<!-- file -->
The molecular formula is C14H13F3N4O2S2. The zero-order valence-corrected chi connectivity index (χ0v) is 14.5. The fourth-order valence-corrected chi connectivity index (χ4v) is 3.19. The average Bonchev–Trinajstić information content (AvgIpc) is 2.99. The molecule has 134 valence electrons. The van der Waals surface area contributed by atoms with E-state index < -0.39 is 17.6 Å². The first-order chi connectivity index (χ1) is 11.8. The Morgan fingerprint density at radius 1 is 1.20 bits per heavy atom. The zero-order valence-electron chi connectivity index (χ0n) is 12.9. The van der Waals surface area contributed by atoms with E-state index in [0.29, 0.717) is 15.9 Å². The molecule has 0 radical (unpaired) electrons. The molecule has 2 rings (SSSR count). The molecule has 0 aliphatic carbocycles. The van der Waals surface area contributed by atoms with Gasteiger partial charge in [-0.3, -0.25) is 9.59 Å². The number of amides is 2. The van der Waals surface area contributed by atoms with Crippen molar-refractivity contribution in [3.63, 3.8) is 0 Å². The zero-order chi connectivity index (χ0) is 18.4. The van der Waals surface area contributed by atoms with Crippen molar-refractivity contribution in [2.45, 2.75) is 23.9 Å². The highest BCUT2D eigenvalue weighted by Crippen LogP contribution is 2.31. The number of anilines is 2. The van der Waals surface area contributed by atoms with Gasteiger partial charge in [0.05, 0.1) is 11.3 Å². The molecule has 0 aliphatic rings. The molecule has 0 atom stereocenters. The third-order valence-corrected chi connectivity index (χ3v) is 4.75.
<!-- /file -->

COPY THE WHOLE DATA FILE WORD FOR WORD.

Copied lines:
The molecular formula is C14H13F3N4O2S2. The zero-order valence-corrected chi connectivity index (χ0v) is 14.5. The fourth-order valence-corrected chi connectivity index (χ4v) is 3.19. The average Bonchev–Trinajstić information content (AvgIpc) is 2.99. The molecule has 134 valence electrons. The van der Waals surface area contributed by atoms with E-state index < -0.39 is 17.6 Å². The first-order chi connectivity index (χ1) is 11.8. The Morgan fingerprint density at radius 1 is 1.20 bits per heavy atom. The zero-order valence-electron chi connectivity index (χ0n) is 12.9. The van der Waals surface area contributed by atoms with E-state index in [0.29, 0.717) is 15.9 Å². The molecule has 0 radical (unpaired) electrons. The molecule has 2 rings (SSSR count). The molecule has 0 aliphatic carbocycles. The van der Waals surface area contributed by atoms with Gasteiger partial charge in [-0.3, -0.25) is 9.59 Å². The number of amides is 2. The van der Waals surface area contributed by atoms with Crippen molar-refractivity contribution in [3.63, 3.8) is 0 Å². The zero-order chi connectivity index (χ0) is 18.4. The van der Waals surface area contributed by atoms with Crippen molar-refractivity contribution in [2.45, 2.75) is 23.9 Å². The highest BCUT2D eigenvalue weighted by Crippen LogP contribution is 2.31. The number of anilines is 2. The van der Waals surface area contributed by atoms with Gasteiger partial charge in [0.05, 0.1) is 11.3 Å². The molecule has 0 aliphatic rings. The molecule has 0 atom stereocenters. The third-order valence-corrected chi connectivity index (χ3v) is 4.75.